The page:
Theme 4.2 Managing the Immigration Crisis
Theme co-ordinator: Fulvio Attinà, UNICT
This theme aims to
- Explore the inter-institutional co-operation between EU institutions in handling the immigration crisis
- Discuss how external relations affect transboundary crisis management, through documentary analysis and assessment of existing public opinion data on European citizens’ attitudes about migration
- Provide recommendations as to how EU transboundary crisis management capacity can be advanced in the case of crises on the EU’s borders.
Immigration represents a special challenge to the EU and its member states. This theme studies the role leadership plays in the EU’s crisis management at the borders of Europe. Several EU official documents pledge to enhance the European involvement in effective, multilateral actions in countries affected by disaster and serious conflict events. Accordingly, the EU institutions and the Member States have created common and joint capabilities of action which have been employed in some cases with good results, in others with poor and mixed results, and in some other cases failed to be put in place. Leadership, and the lack of it, are one of the main reasons for such different performance of the EU’s response to the need for external action in crisis management. The financial crisis worsened the EU’s role and the potentiality for leadership in crisis management due to the retrenchment policy of some governments and the repositioning of some states’ public opinion towards contributing to common actions.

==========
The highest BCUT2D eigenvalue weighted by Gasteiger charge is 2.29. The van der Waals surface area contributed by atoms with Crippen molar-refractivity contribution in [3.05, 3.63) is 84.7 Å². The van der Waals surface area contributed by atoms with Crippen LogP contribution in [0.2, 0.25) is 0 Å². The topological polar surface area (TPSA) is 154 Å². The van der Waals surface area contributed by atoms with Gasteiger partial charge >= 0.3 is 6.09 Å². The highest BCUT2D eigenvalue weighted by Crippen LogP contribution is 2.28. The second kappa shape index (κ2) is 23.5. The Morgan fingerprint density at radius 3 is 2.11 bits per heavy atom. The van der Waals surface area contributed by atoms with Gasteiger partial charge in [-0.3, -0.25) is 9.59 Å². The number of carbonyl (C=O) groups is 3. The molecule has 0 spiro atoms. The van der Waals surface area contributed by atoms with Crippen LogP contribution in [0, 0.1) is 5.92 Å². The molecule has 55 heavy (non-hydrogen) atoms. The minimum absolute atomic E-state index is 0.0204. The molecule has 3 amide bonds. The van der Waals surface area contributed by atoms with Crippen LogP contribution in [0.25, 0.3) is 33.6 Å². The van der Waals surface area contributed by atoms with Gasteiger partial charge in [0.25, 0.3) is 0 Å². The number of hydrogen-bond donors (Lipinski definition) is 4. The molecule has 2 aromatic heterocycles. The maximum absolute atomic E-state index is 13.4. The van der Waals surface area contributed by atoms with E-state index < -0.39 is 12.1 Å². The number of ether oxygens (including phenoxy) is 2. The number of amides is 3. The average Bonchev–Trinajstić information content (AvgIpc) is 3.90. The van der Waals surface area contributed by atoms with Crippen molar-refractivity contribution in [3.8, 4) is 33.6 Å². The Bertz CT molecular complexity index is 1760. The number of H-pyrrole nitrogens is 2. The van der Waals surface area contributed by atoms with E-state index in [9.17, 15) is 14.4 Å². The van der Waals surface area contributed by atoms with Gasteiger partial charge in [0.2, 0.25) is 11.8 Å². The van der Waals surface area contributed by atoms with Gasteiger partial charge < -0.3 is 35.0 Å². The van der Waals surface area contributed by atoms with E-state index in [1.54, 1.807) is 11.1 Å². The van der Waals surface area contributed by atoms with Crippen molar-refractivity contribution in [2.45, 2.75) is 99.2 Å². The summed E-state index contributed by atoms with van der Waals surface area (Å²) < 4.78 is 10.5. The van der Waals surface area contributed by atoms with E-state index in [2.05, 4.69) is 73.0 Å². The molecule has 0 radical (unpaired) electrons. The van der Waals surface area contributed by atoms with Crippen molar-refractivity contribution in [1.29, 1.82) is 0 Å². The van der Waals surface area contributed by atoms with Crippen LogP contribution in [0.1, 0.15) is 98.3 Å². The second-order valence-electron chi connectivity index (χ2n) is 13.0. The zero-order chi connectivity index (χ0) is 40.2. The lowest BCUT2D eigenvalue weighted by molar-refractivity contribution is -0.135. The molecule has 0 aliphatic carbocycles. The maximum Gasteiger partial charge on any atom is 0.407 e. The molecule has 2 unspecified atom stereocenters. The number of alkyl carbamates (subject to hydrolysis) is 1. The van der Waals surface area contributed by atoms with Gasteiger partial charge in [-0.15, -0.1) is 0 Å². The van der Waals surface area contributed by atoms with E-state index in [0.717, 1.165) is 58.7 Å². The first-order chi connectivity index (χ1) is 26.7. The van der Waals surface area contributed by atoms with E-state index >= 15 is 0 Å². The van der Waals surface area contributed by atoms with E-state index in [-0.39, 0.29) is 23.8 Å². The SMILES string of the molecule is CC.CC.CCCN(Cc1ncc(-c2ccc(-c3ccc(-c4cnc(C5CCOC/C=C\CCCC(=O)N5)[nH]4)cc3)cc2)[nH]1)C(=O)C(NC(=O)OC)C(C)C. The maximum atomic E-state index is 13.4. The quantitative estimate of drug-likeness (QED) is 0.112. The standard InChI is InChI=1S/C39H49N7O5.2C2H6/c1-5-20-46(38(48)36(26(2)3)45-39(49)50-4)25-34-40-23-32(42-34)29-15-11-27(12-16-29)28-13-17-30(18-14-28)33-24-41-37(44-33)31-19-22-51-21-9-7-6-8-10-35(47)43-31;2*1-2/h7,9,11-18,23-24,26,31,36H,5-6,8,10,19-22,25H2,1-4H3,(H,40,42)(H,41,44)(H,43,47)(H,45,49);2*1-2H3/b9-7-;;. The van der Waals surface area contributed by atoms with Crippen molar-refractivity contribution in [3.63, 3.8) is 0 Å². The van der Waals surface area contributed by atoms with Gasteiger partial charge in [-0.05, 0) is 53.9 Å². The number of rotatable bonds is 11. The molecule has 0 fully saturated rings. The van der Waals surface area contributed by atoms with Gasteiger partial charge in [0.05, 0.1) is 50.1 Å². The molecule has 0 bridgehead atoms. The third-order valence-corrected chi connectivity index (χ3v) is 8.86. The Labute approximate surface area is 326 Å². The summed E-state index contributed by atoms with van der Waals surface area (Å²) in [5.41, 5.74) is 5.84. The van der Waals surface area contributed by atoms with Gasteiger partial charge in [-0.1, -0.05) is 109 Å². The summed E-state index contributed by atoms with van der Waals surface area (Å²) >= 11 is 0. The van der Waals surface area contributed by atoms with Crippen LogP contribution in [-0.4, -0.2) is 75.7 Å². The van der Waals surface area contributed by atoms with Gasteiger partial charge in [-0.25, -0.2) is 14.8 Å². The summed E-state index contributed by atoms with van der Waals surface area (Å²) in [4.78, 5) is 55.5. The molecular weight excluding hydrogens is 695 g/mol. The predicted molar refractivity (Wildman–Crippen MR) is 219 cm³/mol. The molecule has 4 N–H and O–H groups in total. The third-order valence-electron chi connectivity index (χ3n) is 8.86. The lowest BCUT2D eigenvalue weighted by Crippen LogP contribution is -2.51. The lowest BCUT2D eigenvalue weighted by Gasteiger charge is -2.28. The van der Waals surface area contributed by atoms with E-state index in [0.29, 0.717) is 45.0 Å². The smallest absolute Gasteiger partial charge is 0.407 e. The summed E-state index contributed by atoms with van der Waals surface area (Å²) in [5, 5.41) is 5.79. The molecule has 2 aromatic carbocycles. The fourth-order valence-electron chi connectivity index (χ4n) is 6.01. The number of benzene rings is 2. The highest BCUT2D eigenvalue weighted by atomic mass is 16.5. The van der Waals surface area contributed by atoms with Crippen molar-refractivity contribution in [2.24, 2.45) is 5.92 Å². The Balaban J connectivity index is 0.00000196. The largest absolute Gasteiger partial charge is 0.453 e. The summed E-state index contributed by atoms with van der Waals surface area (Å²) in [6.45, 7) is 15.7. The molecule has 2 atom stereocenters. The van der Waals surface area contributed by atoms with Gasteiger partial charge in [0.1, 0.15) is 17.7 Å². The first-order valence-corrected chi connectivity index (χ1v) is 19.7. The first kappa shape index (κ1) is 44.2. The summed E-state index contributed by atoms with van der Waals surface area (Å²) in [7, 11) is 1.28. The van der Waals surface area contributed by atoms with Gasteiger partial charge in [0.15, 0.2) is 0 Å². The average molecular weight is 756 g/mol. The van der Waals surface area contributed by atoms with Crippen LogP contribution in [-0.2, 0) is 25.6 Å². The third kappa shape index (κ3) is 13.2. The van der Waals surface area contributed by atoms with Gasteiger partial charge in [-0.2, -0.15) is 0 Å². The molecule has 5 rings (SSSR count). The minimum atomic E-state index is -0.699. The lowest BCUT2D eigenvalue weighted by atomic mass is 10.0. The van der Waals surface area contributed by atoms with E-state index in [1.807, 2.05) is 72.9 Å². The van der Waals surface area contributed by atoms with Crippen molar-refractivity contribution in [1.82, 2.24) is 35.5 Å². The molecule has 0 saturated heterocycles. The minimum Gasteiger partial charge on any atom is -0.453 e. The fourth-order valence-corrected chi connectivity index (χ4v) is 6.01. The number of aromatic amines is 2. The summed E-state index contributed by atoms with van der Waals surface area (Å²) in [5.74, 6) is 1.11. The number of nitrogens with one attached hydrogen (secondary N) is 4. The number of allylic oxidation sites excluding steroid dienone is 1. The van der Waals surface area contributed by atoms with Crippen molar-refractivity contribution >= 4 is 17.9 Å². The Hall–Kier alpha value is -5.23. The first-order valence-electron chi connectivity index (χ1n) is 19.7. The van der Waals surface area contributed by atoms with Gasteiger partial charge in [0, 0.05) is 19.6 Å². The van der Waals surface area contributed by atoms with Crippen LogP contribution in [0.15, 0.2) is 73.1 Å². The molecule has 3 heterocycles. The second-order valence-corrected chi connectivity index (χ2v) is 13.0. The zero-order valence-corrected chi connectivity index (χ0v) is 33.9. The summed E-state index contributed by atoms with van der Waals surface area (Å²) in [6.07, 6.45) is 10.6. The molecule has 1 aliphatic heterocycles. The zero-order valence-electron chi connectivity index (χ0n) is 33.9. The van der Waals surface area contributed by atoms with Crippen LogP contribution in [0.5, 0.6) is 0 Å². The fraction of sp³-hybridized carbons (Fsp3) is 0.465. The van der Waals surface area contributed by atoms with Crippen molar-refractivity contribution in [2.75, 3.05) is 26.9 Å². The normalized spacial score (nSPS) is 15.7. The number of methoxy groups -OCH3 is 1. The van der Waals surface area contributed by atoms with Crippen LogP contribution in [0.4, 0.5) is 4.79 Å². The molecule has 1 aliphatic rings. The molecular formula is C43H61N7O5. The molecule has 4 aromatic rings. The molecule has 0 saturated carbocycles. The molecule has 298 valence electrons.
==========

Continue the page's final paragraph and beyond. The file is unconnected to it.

This sub-theme combines a retrospective and prospective perspective, in order to find out (a) the conditions favouring and hampering leadership in crisis management at the borders of Europe and (b) the consequences of leadership and missing leadership on the legitimacy and efficiency of the EU crisis management operations at the borders of Europe.
In the retrospective analysis, the role of leadership/lack of leadership is being tested through the analysis of the management of the immigration issue. Particular attention will be given to the EU operation in Libya. The Libya case provides an ideal setting to test the EU’s ability and coherence in matching capabilities and actions for trans-boundary crisis management for societal crises and capabilities and actions for conflict resolution.
The prospective analysis looks into the existing EU crisis management mechanisms and capabilities to check whether they fit to the lessons learned from the retrospective analysis, and also investigates the institutional and political conditions that can make the EU crisis management at the borders of Europe more legitimate and effective through enhancing leadership in the multi-level (Union and the states) governance of such operations. In both the retrospective and prospective analysis, the research methods of this project are process-tracing and decision-making analysis to investigate about the leadership dynamics. In addition, the analysis will be supported by an analysis of existing public opinion research on migration. Accordingly, the research explores Eurobarometer and national public opinion research to analyse public attitudes towards migration, and their attitudes towards the role of the EU in migration policy.
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Fulvio Attina (University of Catania) highlights the implications of immigration policy for the study of EU transboundary crisis management.